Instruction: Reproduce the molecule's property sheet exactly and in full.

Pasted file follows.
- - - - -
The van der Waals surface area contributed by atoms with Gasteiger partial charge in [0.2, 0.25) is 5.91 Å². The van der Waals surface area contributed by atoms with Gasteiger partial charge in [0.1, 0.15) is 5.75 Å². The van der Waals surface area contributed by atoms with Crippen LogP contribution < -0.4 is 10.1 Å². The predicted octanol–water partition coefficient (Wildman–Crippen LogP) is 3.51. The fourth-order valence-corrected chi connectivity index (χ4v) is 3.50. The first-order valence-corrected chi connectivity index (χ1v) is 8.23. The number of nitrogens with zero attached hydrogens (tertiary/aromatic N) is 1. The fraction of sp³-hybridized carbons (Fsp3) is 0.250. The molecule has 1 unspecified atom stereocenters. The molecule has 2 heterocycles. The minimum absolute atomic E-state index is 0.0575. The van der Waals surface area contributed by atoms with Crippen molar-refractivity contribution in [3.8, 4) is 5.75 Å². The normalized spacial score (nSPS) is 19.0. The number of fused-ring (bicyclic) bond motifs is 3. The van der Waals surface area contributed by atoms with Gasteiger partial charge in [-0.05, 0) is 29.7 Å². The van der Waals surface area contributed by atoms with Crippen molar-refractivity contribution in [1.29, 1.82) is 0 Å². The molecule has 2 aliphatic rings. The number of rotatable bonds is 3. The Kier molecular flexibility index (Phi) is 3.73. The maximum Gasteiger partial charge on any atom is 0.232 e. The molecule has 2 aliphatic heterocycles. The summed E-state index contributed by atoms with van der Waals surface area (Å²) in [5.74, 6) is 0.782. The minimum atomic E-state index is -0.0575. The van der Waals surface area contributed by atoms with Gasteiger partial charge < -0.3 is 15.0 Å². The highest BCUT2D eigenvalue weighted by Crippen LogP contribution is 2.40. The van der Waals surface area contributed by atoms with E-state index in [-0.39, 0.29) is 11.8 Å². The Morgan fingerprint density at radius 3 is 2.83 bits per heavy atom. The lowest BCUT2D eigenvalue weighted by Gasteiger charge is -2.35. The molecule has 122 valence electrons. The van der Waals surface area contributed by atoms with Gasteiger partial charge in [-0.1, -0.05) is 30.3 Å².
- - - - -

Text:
The van der Waals surface area contributed by atoms with Gasteiger partial charge in [0.2, 0.25) is 5.91 Å². The van der Waals surface area contributed by atoms with Gasteiger partial charge in [0.1, 0.15) is 5.75 Å². The van der Waals surface area contributed by atoms with Crippen LogP contribution < -0.4 is 10.1 Å². The predicted octanol–water partition coefficient (Wildman–Crippen LogP) is 3.51. The fourth-order valence-corrected chi connectivity index (χ4v) is 3.50. The first-order valence-corrected chi connectivity index (χ1v) is 8.23. The number of nitrogens with zero attached hydrogens (tertiary/aromatic N) is 1. The fraction of sp³-hybridized carbons (Fsp3) is 0.250. The molecule has 1 unspecified atom stereocenters. The molecule has 2 heterocycles. The minimum absolute atomic E-state index is 0.0575. The van der Waals surface area contributed by atoms with Crippen molar-refractivity contribution in [3.8, 4) is 5.75 Å². The normalized spacial score (nSPS) is 19.0. The number of fused-ring (bicyclic) bond motifs is 3. The van der Waals surface area contributed by atoms with Gasteiger partial charge in [-0.05, 0) is 29.7 Å². The van der Waals surface area contributed by atoms with Crippen molar-refractivity contribution in [1.29, 1.82) is 0 Å². The molecule has 2 aliphatic rings. The number of rotatable bonds is 3. The Kier molecular flexibility index (Phi) is 3.73. The maximum Gasteiger partial charge on any atom is 0.232 e. The molecule has 2 aliphatic heterocycles. The summed E-state index contributed by atoms with van der Waals surface area (Å²) in [5.74, 6) is 0.782. The minimum atomic E-state index is -0.0575. The van der Waals surface area contributed by atoms with Gasteiger partial charge < -0.3 is 15.0 Å². The highest BCUT2D eigenvalue weighted by Crippen LogP contribution is 2.40. The van der Waals surface area contributed by atoms with E-state index in [-0.39, 0.29) is 11.8 Å². The Morgan fingerprint density at radius 3 is 2.83 bits per heavy atom. The lowest BCUT2D eigenvalue weighted by Gasteiger charge is -2.35. The molecule has 122 valence electrons. The van der Waals surface area contributed by atoms with Gasteiger partial charge in [-0.1, -0.05) is 30.3 Å².